2. Having lived in NYC, I'm not intimidated by Denver's cold. Bring it on, I say. But how cold is it? Blizzards, much?

3. I like to run. Run, run, run. Will I die of asphyxiation in Denver's altitude? Is there a runner's club? How do you best get used to it? I already drink a truckload of water.

4. We'd like to rent at first. What's the pricing like? We don't need anything fancy, but we'd like to be in an area that's close to downtown and activities. Thoughts? Any places to avoid?

5. What stuff happens there? Theater? Clubs (hobby-specific, not techno)? Jazz? What do you do for fun? Book clubs? Wine tastings?

6. Is it a good place to raise kids? How do you feel about the schooling there?

7. We're Christians, but Democrats. Somewhat liberal on some things; partially conservative on a couple things; really pretty moderate and willing to talk about anything with anyone without arguing. We enjoy all kinds of people - gay/straight, black/white, Christian/Jewish/Muslim/anything, Republican/Democrat, pink hair/brown hair, whatever. Do Denverians like to mix it up or do people tend to stay in their corners? Do you have lots of kinds of people?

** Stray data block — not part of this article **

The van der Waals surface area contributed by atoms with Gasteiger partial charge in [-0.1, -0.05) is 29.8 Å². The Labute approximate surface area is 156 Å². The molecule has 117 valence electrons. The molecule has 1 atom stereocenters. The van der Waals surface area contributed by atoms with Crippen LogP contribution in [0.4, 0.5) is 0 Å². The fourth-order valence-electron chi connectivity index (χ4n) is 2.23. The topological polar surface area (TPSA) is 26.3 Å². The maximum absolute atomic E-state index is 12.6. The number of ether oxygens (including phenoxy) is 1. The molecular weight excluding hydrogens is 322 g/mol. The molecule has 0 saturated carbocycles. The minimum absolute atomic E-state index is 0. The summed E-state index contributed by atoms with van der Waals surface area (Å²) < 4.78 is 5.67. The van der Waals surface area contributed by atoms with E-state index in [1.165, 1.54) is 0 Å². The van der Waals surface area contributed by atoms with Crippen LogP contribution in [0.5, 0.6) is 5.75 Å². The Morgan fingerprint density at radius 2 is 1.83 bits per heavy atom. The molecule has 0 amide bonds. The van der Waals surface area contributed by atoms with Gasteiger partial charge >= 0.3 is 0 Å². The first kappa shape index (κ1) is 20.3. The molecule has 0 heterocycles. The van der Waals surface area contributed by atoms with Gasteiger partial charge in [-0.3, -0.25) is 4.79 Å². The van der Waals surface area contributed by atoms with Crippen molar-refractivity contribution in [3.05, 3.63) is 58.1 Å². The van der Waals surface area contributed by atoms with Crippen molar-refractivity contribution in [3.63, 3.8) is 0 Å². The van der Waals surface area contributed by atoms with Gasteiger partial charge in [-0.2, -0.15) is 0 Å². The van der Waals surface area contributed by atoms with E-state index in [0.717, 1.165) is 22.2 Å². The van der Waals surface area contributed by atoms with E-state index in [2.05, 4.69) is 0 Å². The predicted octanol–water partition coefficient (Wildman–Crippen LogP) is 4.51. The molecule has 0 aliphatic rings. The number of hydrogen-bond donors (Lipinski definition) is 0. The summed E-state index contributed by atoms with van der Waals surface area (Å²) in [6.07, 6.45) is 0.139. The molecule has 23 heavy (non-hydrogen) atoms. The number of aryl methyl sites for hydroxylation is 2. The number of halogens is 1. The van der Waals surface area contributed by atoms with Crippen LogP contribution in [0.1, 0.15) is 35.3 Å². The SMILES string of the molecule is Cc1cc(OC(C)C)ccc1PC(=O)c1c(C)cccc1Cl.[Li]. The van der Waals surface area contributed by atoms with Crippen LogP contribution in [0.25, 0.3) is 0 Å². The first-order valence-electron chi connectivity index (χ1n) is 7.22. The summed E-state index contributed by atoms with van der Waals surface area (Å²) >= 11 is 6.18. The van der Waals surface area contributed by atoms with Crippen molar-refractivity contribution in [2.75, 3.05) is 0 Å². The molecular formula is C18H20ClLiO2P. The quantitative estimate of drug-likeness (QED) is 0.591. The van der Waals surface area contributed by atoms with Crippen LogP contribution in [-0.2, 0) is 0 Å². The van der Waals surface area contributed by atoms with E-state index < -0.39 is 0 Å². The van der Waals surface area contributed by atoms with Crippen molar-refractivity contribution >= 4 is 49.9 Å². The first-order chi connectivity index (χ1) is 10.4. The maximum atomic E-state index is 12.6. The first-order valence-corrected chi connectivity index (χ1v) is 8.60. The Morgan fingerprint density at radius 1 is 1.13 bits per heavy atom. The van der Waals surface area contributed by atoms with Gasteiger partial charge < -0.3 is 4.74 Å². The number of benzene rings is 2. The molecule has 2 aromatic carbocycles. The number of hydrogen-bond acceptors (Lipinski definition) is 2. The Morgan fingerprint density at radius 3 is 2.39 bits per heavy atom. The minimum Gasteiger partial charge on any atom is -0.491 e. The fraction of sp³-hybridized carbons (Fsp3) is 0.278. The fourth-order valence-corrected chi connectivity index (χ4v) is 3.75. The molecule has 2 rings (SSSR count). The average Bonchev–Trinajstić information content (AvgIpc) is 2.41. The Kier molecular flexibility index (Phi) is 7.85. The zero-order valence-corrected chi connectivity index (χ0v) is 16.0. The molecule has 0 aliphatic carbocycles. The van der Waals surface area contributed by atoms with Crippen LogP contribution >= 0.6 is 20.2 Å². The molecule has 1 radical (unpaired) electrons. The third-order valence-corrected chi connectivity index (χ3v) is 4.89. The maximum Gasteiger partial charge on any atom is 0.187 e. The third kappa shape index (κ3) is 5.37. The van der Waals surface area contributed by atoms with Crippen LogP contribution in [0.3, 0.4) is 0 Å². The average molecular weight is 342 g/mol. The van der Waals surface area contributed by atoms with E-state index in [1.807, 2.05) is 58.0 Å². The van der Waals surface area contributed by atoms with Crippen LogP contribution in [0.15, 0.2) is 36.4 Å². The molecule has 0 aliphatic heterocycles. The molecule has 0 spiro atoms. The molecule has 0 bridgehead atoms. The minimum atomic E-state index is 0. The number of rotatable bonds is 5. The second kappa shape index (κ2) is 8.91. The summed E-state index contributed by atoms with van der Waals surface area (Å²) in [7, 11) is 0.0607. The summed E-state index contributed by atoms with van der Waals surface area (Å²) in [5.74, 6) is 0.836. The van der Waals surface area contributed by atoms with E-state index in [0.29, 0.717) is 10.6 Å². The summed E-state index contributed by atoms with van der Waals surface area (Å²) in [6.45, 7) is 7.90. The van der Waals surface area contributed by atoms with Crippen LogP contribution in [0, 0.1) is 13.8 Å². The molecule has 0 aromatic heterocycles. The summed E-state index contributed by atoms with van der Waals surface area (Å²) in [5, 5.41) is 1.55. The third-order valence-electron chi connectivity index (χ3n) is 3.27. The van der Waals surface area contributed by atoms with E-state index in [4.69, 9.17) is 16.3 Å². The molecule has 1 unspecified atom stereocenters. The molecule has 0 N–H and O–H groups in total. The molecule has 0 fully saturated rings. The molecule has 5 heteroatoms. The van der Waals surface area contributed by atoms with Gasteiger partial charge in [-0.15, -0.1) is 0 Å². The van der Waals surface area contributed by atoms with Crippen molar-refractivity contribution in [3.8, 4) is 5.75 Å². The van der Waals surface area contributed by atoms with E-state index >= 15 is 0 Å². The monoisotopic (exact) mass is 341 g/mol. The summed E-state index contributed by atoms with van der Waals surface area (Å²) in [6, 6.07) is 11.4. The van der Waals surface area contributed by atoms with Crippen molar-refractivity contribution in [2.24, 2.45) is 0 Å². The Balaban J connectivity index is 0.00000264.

8. Will I need to start following the "for high altitudes.." portion of recipes?

9. I'm a freelance graphic artist and I work from home. What's the market like there? Any good groups to join for networking/friendships?

Any thoughts, coherent or random, are most welcome! We're excited to try a new place and are hoping to settle in and call it home.
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Old 10-11-2008, 06:26 PM
Status: "60th anniversary of the polio vaccine! Hail to Pitt!" (set 8 days ago)
 
Location: Foot of the Rockies